The flexible line of defense is the outer barrier or cushion to the normal line of defense, the line of resistance, and the core structure. If the flexible line of defense fails to provide adequate protection to the normal line of defense, the lines of resistance become activated. The flexible line of defense acts as a cushion and is described as accordion-like as it expands away from or contracts closer to the normal line of defense. The flexible line of defense is dynamic and can be changed/altered in a relatively short period of time.
IV. NORMAL LINE OF DEFENSE
The normal line of defense represents system stability over time. It is considered to be the usual level of stability in the system. The normal line of defense can change over time in response to coping or responding to the environment. An example is skin, which is stable and fairly constant, but can thicken into a callus over time.
V. LINES OF RESISTANCE The lines of resistance protect the basic structure and become activated when environmental stressors invade the normal line of defense. Example: activation of the immune response after invasion of microorganisms. If the lines of resistance are effective, the system can reconstitute and if the lines of resistance are not effective, the resulting energy loss can result in death. VI. RECONSTITUTION-
Reconstitution is the increase in energy that occurs in relation to the degree of reaction to the stressor. Reconstitution begins at any point following initiation of treatment for invasion of stressors. Reconstitution may expand the normal line of defense beyond its previous level, stabilize the system at a lower level, or return it to the level that existed before the illness. VII. STRESSORS The Neuman Systems Model looks at the impact of stressors on health and addresses stress and the reduction of stress (in the form of stressors). Stressors are capable of having either a positive or negative effect on the client system. A stressor is any environmental force which can potentially affect the stability of the system: they may be:
Intrapersonal - occur within person, e.g. emotions and feelings Interpersonal - occur between individuals, e.g. role expectations Extra personal - occur outside the individual, e.g. job or finance pressures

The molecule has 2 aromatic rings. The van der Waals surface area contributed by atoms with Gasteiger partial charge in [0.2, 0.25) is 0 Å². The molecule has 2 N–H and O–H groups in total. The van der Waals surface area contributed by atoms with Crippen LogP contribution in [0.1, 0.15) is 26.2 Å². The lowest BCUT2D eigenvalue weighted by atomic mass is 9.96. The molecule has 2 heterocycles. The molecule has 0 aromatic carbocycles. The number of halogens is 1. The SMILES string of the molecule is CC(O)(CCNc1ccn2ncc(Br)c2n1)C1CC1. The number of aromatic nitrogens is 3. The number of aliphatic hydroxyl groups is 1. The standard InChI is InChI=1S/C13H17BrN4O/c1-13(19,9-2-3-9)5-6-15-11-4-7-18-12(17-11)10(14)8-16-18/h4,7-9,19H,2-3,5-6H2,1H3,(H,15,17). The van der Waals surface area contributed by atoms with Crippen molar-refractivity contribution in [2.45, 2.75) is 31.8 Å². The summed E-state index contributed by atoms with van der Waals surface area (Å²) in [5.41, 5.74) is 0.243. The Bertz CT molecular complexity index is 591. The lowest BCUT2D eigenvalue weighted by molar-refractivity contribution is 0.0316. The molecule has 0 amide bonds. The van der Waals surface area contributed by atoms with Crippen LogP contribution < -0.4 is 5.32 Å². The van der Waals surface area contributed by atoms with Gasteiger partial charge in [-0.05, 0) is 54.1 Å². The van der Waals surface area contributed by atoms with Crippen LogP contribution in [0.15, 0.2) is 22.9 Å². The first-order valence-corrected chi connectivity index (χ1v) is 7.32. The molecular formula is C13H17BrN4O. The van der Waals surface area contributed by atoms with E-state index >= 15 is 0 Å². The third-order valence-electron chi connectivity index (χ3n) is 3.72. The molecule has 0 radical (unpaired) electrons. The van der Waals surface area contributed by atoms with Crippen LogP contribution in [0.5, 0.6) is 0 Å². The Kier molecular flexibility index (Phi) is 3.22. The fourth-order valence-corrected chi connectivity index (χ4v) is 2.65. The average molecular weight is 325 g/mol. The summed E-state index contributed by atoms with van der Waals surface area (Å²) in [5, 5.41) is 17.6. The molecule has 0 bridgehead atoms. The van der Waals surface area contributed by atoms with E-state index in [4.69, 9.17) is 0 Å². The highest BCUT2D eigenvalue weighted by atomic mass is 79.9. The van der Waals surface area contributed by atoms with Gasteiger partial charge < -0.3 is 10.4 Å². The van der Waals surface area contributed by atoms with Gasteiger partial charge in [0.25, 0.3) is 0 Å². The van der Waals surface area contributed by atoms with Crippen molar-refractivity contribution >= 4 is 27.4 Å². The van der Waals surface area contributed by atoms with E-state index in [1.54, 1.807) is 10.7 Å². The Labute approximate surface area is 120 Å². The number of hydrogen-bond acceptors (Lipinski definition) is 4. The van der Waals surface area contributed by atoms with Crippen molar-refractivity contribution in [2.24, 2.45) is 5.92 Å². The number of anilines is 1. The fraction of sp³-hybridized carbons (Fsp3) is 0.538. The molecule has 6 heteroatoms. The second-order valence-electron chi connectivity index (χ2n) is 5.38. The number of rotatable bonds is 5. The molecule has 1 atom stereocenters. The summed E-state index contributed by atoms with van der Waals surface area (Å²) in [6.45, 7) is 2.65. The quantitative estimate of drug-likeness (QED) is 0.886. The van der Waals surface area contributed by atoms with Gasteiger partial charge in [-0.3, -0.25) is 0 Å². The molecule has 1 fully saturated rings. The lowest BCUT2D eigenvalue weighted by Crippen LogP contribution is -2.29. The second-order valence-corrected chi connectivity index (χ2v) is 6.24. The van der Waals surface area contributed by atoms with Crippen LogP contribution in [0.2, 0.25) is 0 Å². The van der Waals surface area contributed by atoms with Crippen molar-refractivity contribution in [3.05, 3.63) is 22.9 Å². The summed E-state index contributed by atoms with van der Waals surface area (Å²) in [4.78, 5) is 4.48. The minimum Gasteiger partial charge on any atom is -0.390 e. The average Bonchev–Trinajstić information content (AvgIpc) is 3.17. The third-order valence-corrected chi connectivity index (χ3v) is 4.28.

The person has a certain degree of reaction to any given stressor at any given time. The nature of the reaction depends in part on the strength of the lines of resistance and defense. By means of primary, secondary and tertiary interventions, the person (or the nurse) attempts to restore or maintain the stability of the system. VII. PREVENTION As defined by Neuman's model, prevention is the primary nursing intervention. Prevention focuses on keeping stressors and the stress response from having a detrimental effect on the body. Primary -Primary prevention occurs before the system reacts to a stressor. On the one hand, it strengthens the person (primarily the flexible line of defense) to enable him to better deal with stressors, and on the other hand manipulates the environment to reduce or weaken stressors. Primary prevention includes health promotion and maintenance of wellness. Secondary-Secondary prevention occurs after the system reacts to a stressor and is provided in terms of existing systems. Secondary prevention focuses on preventing damage to the central core by strengthening the internal lines of resistance and/or removing the stressor. Tertiary -Tertiary prevention occurs after the system has been treated through secondary prevention strategies. Tertiary prevention offers support to the client and attempts to add energy to the system or reduce energy needed in order to facilitate reconstitution. NURSING METAPARADIGM A. PERSON The person is a layered multidimensional being. Each layer consists of five person variables or subsystems: